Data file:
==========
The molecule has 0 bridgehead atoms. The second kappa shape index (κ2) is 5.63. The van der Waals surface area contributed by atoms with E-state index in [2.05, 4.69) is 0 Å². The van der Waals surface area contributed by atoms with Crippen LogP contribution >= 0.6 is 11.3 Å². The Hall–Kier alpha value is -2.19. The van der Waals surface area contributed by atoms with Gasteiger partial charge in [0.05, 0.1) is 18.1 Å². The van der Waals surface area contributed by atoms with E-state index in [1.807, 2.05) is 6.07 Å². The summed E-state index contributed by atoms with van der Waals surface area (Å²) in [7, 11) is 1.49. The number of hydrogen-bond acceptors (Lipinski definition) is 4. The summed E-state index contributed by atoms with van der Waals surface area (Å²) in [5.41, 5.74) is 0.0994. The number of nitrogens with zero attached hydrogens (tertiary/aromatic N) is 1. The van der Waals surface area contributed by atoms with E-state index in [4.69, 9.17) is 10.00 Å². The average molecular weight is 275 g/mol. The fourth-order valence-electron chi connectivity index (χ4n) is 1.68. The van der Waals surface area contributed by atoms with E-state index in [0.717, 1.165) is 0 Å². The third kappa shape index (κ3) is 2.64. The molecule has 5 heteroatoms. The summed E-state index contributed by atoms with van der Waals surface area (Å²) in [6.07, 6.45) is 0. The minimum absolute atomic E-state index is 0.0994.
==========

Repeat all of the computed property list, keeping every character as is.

The molecule has 0 bridgehead atoms. The second kappa shape index (κ2) is 5.63. The van der Waals surface area contributed by atoms with E-state index in [2.05, 4.69) is 0 Å². The van der Waals surface area contributed by atoms with Crippen LogP contribution >= 0.6 is 11.3 Å². The Hall–Kier alpha value is -2.19. The van der Waals surface area contributed by atoms with Gasteiger partial charge in [0.05, 0.1) is 18.1 Å². The van der Waals surface area contributed by atoms with E-state index in [1.807, 2.05) is 6.07 Å². The summed E-state index contributed by atoms with van der Waals surface area (Å²) in [7, 11) is 1.49. The number of hydrogen-bond acceptors (Lipinski definition) is 4. The summed E-state index contributed by atoms with van der Waals surface area (Å²) in [5.41, 5.74) is 0.0994. The number of nitrogens with zero attached hydrogens (tertiary/aromatic N) is 1. The van der Waals surface area contributed by atoms with E-state index in [4.69, 9.17) is 10.00 Å². The average molecular weight is 275 g/mol. The fourth-order valence-electron chi connectivity index (χ4n) is 1.68. The van der Waals surface area contributed by atoms with E-state index in [0.717, 1.165) is 0 Å². The third kappa shape index (κ3) is 2.64. The molecule has 5 heteroatoms. The summed E-state index contributed by atoms with van der Waals surface area (Å²) in [6.07, 6.45) is 0. The minimum absolute atomic E-state index is 0.0994.